Skip to main content

Legacy Elementary School

Elementary Gifted and Talented Students Create Architecture in Every Nook and Cranny

When reading, books can often take you to different places. Book Nooks serve as the perfect example of imagination brought to life hidden on a bookshelf. Book Nooks are made up of small dioramas or homes with extreme intricate detail that display another hidden world.  

“This project is the ideal, culminating project for Gifted and Talented students to apply what they learn about architecture, structures, and the design process in a collaborative, hands-on, project-based capacity,” said Amy Mitchelle, Frenship Gifted and Talented Teacher. 

This past year, the elementary Gifted and Talented programs across all eight Frenship elementary schools received a Teacher Grant from the Frenship Foundation to fund the Book Nook project initiative.  

The GT students have had the chance to put their science, technology, engineering, arts, and math skills to the test. These Book Nook kits have provided students with career exposure and further knowledge and skills of building a structure using the engineering design process. 

“We had to use a lot of teamwork to create the book nooks,” said Kaylyn Gillman, North Ridge Gifted and Talented student. “Whenever you read a book, you have an idea in your head of what it would look like, and our book nooks helped show that. In the sunshine town book nook, it had a small cafe, lots of plants, and a cat. It looked like a happy place to go.” 

The North Ridge GT students divided up into groups to create four book nooks. There was a sunshine town with a coffee and book shop located in a quaint cottage town square. The next book nook was a magic house, which resembled a mysterious magic shop located on a dark eerie street. The third book nook was a train station surrounded by beautiful Japanese cherry blossoms. The last book was time travel themed with a train ready to pick up passengers to journey through different decades.  

North Ridge Gifted and Talented student, Christian Armendariz, enjoyed the electrical element of the project.  

"My favorite part was when we did the electrical writing. It wasn’t as hard as I thought it was going to be, even though we had to get all the wires through a lot of little holes to connect,” said Armendariz.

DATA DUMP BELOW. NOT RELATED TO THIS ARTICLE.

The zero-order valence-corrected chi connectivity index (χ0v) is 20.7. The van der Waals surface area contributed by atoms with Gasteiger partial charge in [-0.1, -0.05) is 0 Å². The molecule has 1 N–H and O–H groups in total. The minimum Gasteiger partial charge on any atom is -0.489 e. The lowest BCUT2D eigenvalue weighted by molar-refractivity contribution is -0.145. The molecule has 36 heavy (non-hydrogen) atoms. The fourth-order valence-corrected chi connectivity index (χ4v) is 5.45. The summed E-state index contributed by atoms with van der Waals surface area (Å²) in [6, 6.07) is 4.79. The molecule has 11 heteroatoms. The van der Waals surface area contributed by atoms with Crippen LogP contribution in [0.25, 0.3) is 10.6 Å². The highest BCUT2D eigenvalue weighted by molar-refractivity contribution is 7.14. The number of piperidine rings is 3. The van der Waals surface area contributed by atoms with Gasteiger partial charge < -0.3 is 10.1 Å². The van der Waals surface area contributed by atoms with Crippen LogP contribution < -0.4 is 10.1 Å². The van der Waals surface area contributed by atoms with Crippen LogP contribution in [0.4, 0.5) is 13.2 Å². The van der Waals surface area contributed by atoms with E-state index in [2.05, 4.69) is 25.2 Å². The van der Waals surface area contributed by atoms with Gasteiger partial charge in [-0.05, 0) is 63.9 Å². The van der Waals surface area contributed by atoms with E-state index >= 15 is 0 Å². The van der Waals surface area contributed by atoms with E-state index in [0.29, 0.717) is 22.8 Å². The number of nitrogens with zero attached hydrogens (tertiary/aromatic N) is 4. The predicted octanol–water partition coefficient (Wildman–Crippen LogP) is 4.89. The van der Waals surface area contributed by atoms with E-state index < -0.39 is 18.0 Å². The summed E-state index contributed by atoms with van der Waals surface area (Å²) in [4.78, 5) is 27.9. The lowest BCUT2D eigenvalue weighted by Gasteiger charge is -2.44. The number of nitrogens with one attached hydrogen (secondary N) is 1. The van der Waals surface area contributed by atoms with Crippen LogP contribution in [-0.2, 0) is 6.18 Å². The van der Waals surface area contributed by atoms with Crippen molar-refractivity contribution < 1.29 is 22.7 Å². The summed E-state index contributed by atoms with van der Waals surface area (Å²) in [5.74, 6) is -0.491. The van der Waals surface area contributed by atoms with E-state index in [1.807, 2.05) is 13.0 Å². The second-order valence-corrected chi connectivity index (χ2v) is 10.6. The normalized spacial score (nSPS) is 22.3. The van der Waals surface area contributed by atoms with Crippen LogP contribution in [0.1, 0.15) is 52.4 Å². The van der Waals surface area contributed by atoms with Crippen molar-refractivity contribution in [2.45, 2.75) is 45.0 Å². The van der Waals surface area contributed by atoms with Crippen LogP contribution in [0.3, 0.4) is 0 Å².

William Stephens, another student in the North Ridge Gifted and Talented class liked connecting the structure walls. Even through challenges, he was able to use his critical thinking skills to find a solution.  

“My favorite part was bolting in the sides together because every time that I would mess up the screws would fall somewhere. I had a little bit of a challenge and fun trying to find the screws,” said Stephens.  

Once all the book nooks were complete the students visited the library where they picked out different sections for their book nooks to live on.  

“We chose to put our book nook in the sci-fi section because it was about time travel,” said Greg Wu, North Ridge Gifted and Talented student. 

Cade Ure, North Ridge Gifted and Talented student, said, “We put our book nook in the fantasy section because as soon as we saw it finished, we thought it looked similar to Harry Potter.” 

One of the groups found their book nook home in the comedy section of the library because they believed that it looked bright and welcoming.  

“We put ours in the comedy section because it was happy and fun looking,” said Nory Torres, North Ridge Gifted and Talented student.  

The detailed book nooks not only gave students the opportunity to gain valuable strategic development skills, but also allowed them to gain more emotional intelligence when working together as a group.  

“My favorite part was when our team went through struggles because I like figuring out ways to get our house put back together and make it work,” said Brooklynn Duncan, North Ridge Gifted and Talented student. 

Frenship Gifted and Talented Teacher Julie Williamson is happy with how the projects turned out and is proud of what her students learned throughout the process. 

“It was a really great project because the main thing we focused on was teamwork, collaboration, and learning to work together through challenges. We now have a really great project to live on at the school,” said Williamson.  

The Frenship Foundation Teacher Grant Application is currently open for Frenship educators to apply for. The deadline to submit the online application is June 5, 2024. All teaching and instructional staff can apply. Teachers must complete all application tasks including getting principal approval before the June 5th deadline. 

For more information on applying for a Teacher Grant, CLICK HERE.